Among Jim Garrison’s more colorful unofficial investigators (otherwise known as the “Irregulars”) was Allan Chapman who subscribed to the theory that the JFK assassination had been orchestrated by the Bavarian Illuminati, that infamous secret society much ballyhooed in the annals of conspiracy lore.
After catching wind of Allan Chapman’s Illuminati theory, Kerry Thornley—with the support of some of his fellow Discordian Society pranksters—initiated what became known as Operation Mindfuck (OM), a campaign designed to screw with Garrison’s head by sending out spurious announcements suggesting that he (Kerry) was an agent of the Ancient Illuminated Seers of Bavaria (AISB). Among the culprits who helped perpetrate OM was none other than Robert Anton Wilson. As Kerry later noted:
Wilson and I founded the Anarchist Bavarian Illuminati to give Jim Garrison a hard time, one of whose supporters believed that the Illuminati owned all the major TV networks, the Conspiring Bavarian Seers (CBS), the Ancient Bavarian Conspiracy (ABC) and the Nefarious Bavarian Conspirators (NBC).
Another of the “Irregulars”—assassination researcher Harold Weisberg—was also on the business end of OM communiqués as demonstrated in the following anonymous letter authored by Robert Anton Wilson:
The above letter is unfathomable unless one is familiar with the Discordian antics that Thornley and his cohorts were engaged in during this period. Wilson’s prank letter to Weisberg mentions someone named Homer Ravenhurst, another named Hassan Saba X, in addition to Simon Moon and the Illuminat Eye. In Discordian lore, Kerry Thornley’s pseudonym was Omar Khayyam Ravenhurst, and so Wilson’s mention of a “Homer Ravenhurst” was a playful way of messing with Weisberg’s mind. As for Simon Moon, this was Wilson’s sometime alias and a character that later appeared in Wilson and Shea’s The Illuminatus! Trilogy. Hassan Saba X (or Hassan-i-Sabbah X) was a fictitious black militant character that Thornley and Wilson created to propagate the Illuminati mythology, later to be immortalized in a put-on letter planted in the April 1969 issue of Playboy during the period Wilson was an editor at the magazine. As for the Illuminati Eye mentioned in the Weisberg letter, this was an obvious wink and nod to that aforementioned all-seeing secret society from Bavaria. No telling what Weisberg thought of this letter; however, he found it important enough to place in his files for future researchers to ponder.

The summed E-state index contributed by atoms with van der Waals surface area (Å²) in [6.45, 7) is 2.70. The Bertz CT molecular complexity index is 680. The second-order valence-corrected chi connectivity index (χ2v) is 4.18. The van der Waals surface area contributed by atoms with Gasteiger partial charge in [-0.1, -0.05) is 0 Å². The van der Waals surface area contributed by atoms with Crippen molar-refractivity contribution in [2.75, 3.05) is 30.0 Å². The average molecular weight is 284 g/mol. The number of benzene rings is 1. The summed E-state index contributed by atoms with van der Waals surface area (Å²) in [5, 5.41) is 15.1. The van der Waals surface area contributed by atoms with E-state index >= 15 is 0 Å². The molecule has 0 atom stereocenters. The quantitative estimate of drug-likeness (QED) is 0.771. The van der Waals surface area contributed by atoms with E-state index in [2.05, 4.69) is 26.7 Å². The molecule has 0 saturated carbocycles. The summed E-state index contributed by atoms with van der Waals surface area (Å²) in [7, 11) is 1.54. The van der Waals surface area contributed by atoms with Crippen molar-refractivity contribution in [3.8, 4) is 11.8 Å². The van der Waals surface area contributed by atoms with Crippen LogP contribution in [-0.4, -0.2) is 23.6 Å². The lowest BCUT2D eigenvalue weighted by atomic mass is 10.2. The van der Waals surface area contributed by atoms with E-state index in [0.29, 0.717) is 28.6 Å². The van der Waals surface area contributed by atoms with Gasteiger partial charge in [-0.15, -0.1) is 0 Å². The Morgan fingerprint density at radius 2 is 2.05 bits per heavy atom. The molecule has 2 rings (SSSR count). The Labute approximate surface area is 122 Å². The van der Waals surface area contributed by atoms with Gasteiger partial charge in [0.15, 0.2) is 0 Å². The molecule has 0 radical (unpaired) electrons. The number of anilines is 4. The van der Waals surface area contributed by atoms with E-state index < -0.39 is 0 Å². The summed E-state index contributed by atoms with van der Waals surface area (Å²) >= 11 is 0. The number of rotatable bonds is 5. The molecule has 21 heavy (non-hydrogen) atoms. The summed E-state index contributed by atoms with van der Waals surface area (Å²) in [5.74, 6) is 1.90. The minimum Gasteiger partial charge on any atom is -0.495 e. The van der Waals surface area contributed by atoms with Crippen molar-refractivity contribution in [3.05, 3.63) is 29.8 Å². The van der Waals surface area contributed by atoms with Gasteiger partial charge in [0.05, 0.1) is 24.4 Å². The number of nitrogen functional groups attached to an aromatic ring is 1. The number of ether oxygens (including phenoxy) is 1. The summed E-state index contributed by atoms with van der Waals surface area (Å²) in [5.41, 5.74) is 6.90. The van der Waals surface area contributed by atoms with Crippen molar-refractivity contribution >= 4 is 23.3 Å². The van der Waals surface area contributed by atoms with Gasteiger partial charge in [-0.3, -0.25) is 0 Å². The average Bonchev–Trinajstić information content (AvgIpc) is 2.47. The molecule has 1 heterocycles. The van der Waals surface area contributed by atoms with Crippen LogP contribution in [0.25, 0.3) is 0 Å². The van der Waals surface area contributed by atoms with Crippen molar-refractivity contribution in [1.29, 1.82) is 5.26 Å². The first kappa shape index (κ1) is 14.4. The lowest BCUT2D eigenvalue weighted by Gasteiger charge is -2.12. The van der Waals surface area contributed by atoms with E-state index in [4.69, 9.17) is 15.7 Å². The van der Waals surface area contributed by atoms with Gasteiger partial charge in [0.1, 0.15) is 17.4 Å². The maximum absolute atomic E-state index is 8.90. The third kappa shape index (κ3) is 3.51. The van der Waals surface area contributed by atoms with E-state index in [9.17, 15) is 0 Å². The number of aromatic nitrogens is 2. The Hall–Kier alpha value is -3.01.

These OM communiqués led Garrison to suspect that the Discordian Society was a CIA front organization involved in the JFK assassination. As outlandish as this all sounds, those of a conspiratorial bent might find some merit to this theory, due to the fact that—among the handful of people involved in the New Orleans Discordian Society—each of them was, in one way or another, connected to the Garrison investigation as either a witness, suspect or correspondent.
According to legend, the first edition of the Discordian bible, The Principia Discordia: Or How The West Was Lost, was reproduced after hours on a mimeograph machine in Jim Garrison’s office, of which only five copies were produced. This clandestine copying operation predated Garrison’s investigation by nearly two years, and was allegedly perpetrated by a typist in the District Attorney’s office named Lane Caplinger, who was friends with Discordian Society co-founder Greg Hill. (Lane just happened to be the sister of a French Quarter poet named Grace Caplinger who was friends with both Thornley and Hill. Grace later ventured to Hollywood and changed her name to Grace Zabriskie, and has made numerous Movie and TV appearances, including the role of Laura Palmer’s mother in Twin Peaks.)
As for Greg Hill, his association with Garrison’s investigation was minimal, consisting of a letter he wrote to Garrison in support of Thornley. Garrison, most likely having already made up his mind as to Kerry’s guilt, probably placed said letter immediately upon receipt into his round file.
While it’s a given that Hill and Thornley were both in possession of the first edition of The Principia Discordia, what is not commonly known is that Roderick “Slim” Brooks—another key player in the New Orleans Discordian Society—also received a copy of this rare first edition.
Slim Brooks—as it turns out—was the first person Thornley met when he moved to New Orleans. In early 1961, Slim and a shadowy character named Gary Kirstein—referred to as “Brother-in-law”—engaged Thornley in conversations about how to kill a president, and in particular, JFK. Thornley later suspected that he’d been manipulated into these conversations by Brooks and Kirstein with the intent of setting him up as a JFK assassination patsy.
It appears quite likely that Slim Brooks was actually Jerry Milton Brooks, a former Guy Banister employee and member of the Minutemen, a far-right anti-communist militia organization active during the 1960s. According to former Minutemen national spokesman R.N. Taylor: